While Iranian government largely sees foreign investment as a catalyst for economic growth in a post sanctions-era, the recent remarks by US Secretary of State Rex Tillerson on a 2015 nuclear deal have cast shadow over the future of Tehran’s economic plans.
"An unchecked Iran has the potential to travel the same path as North Korea and to take the world along with it," said Tillerson claiming the nuclear accord represents the "failed approach" of the past.
Following the implementation of the Joint Comprehensive Plan of Action (JCPOA aka nuclear deal) in January 2016, the oil-producing Iran drew up a plan to rebuild its depressed economy through luring $30-$50 billion per year in foreign investment which would eventually contribute to hitting the target of eight percent economic growth.
Over the past decade, international community in a bid to curb Tehran's nuclear activity imposed crippling sanctions on Iran’s economy making a catastrophic impact on the nation’s economic situation and life conditions.
The world’s major powers agreed to ease the sanctions in exchange for Iranian limits on its nuclear program under the JCPOA.
Many observers and critics of the moderate Iranian President Hassan Rouhani suggest that his administration has failed to meet its economic promises as the life standards of the ordinary people have not improved after the implementation of the nuclear accord.
Coming to foreign investments, the country has only approved plans for luring worth of about $10 billion of foreign investment since the nuclear deal was implemented last January - which obviously lags behind the drawn plans.
However, the International Monetary Fund (IMF) through its latest report (February 2017) suggested that Iran’s economic growth rebounded over the course of 2016/17 on the back of higher oil production. Real GDP grew by 7.4 percent in the first half 2016/17, rebounding from recession in 2015/16.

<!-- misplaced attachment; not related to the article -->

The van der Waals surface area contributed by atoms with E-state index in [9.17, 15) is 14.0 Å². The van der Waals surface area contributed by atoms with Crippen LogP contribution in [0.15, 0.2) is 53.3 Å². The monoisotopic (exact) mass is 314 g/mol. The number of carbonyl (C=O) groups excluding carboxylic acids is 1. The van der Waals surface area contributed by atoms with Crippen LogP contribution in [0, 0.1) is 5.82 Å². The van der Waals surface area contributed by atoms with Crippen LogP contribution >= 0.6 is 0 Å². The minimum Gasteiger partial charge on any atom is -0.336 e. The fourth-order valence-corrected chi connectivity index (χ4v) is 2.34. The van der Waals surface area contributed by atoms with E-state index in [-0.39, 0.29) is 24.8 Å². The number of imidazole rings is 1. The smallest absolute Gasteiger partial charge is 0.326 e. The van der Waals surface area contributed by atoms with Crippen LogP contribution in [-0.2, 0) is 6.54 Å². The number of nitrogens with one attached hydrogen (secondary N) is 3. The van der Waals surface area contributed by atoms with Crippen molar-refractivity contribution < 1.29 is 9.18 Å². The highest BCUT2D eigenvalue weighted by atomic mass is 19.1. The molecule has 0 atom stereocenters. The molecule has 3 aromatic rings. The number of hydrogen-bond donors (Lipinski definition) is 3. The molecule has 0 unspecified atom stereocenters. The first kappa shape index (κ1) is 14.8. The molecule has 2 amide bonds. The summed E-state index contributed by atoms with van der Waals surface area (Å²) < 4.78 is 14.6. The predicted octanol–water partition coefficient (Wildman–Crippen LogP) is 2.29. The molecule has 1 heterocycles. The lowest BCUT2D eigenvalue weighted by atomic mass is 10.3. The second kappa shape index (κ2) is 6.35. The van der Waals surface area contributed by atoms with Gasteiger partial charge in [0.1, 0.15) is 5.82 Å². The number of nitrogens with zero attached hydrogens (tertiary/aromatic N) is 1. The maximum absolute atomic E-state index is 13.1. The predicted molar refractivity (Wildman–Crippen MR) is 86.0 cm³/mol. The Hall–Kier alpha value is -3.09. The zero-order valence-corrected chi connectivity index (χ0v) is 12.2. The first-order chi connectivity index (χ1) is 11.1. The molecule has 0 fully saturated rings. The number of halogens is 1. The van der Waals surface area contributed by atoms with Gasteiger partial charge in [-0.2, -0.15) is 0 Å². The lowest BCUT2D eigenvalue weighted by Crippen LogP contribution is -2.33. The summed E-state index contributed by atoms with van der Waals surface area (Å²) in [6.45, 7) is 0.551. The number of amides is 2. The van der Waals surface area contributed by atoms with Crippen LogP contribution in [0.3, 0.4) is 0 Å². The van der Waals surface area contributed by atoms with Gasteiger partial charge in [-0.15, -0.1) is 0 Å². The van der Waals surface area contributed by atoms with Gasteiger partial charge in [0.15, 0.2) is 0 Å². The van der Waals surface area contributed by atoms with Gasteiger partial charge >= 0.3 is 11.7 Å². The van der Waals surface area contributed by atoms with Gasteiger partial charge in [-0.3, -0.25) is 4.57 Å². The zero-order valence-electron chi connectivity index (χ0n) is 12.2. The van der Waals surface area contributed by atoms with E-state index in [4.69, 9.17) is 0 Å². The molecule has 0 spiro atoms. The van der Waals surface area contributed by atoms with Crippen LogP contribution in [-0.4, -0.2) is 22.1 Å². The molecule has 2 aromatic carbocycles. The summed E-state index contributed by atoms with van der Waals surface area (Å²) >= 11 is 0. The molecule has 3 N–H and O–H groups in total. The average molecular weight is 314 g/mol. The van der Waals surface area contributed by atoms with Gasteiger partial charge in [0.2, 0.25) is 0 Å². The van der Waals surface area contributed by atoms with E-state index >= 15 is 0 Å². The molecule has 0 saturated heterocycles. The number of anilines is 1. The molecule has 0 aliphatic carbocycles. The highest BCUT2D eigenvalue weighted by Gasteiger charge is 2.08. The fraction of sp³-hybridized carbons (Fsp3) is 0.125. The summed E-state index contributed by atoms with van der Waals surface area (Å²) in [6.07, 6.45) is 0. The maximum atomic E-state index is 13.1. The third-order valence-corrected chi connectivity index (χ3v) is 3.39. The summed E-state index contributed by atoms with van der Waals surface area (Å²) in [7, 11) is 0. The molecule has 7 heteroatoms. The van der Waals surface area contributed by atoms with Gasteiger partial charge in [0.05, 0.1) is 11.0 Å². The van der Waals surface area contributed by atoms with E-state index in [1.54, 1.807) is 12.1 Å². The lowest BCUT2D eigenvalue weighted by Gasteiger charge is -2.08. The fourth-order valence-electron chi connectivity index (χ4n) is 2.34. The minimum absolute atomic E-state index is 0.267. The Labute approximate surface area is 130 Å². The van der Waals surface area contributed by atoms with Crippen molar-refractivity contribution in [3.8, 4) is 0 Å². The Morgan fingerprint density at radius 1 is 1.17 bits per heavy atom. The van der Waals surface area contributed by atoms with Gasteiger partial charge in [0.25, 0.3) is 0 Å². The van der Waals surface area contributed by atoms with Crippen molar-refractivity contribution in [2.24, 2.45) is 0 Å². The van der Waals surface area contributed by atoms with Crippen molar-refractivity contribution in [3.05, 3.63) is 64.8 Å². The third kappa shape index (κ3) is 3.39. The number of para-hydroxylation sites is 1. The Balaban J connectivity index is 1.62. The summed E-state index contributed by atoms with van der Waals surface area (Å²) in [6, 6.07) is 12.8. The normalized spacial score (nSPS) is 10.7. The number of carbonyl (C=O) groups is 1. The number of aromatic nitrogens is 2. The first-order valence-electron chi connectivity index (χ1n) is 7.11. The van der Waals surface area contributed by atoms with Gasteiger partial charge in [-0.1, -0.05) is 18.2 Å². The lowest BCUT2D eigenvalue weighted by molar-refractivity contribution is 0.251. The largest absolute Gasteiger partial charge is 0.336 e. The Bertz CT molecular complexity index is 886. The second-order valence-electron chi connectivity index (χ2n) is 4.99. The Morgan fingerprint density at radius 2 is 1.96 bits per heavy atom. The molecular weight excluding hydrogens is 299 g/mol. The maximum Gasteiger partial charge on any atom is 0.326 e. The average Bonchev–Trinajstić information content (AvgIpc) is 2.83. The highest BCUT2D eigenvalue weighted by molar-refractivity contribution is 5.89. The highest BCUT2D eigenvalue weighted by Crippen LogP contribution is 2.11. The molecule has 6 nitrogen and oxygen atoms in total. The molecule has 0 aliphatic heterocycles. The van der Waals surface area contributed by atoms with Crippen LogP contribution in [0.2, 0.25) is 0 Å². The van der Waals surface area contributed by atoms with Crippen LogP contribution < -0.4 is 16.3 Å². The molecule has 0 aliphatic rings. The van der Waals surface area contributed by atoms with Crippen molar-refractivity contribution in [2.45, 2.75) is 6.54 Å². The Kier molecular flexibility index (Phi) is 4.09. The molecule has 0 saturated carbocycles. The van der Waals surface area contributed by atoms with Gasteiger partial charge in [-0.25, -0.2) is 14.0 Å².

The IMF report added that growth in the non-oil sector averaged 0.9 percent, despite the pick-up registered in the second quarter, reflecting continued difficulties in access to finance and domestic financial sector and structural weaknesses.
In the meantime inflation in Iran has declined to single digits and has hovered in the 9.5 percent range, year-on-year, since mid-2016. According to the IMF, growth is projected to stabilize at 4.5 percent over the medium-term as the recovery broadens. Real GDP growth is expected to reach 6.6 percent in 2016/17 and to ease to 3.3 percent in 2017/18 as oil production remains at the OPEC target.
Thereafter, higher foreign direct investment (FDI) and a gradual improvement in domestic financial conditions drive investment and stronger non-oil sector growth.
Despite all economic forecasts, if the US decides to continue its unilateral sanctions on the Islamic Republic, the international companies would run into difficulty to do business in Iran concerning repercussions from the US, which would spoil all efforts to encourage foreign investment.
Obviously any effort to shape sustainable economic development in Iran is doomed to fail without foreign investment. And this would eventually worsen unemployment and plunge the country deeper into recession, exposing the fatal flaw in Rouhani’s economic policy just ahead of next month’s presidential elections.